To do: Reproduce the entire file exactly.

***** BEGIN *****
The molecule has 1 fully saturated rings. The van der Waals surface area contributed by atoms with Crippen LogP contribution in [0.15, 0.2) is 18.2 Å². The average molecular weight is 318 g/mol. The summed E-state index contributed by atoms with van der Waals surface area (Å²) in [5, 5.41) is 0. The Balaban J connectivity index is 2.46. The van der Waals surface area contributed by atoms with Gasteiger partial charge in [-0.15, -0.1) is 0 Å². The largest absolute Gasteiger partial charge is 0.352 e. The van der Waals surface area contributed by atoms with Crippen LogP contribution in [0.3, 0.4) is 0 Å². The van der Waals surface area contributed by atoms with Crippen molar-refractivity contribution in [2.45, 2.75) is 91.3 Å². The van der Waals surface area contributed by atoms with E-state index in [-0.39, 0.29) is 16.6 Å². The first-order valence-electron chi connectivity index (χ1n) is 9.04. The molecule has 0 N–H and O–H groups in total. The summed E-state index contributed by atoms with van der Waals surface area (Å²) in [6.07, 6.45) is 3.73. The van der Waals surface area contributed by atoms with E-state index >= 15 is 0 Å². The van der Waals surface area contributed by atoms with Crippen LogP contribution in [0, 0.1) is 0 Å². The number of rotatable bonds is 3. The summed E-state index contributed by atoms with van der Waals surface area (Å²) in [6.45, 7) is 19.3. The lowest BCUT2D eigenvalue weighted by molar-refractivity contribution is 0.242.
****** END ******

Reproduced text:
The molecule has 1 fully saturated rings. The van der Waals surface area contributed by atoms with Crippen LogP contribution in [0.15, 0.2) is 18.2 Å². The average molecular weight is 318 g/mol. The summed E-state index contributed by atoms with van der Waals surface area (Å²) in [5, 5.41) is 0. The Balaban J connectivity index is 2.46. The van der Waals surface area contributed by atoms with Gasteiger partial charge in [-0.15, -0.1) is 0 Å². The largest absolute Gasteiger partial charge is 0.352 e. The van der Waals surface area contributed by atoms with Crippen LogP contribution in [0.3, 0.4) is 0 Å². The van der Waals surface area contributed by atoms with Crippen molar-refractivity contribution in [2.45, 2.75) is 91.3 Å². The van der Waals surface area contributed by atoms with E-state index in [-0.39, 0.29) is 16.6 Å². The first-order valence-electron chi connectivity index (χ1n) is 9.04. The molecule has 0 N–H and O–H groups in total. The summed E-state index contributed by atoms with van der Waals surface area (Å²) in [6.07, 6.45) is 3.73. The van der Waals surface area contributed by atoms with E-state index >= 15 is 0 Å². The van der Waals surface area contributed by atoms with Crippen LogP contribution in [0, 0.1) is 0 Å². The number of rotatable bonds is 3. The summed E-state index contributed by atoms with van der Waals surface area (Å²) in [6.45, 7) is 19.3. The lowest BCUT2D eigenvalue weighted by molar-refractivity contribution is 0.242.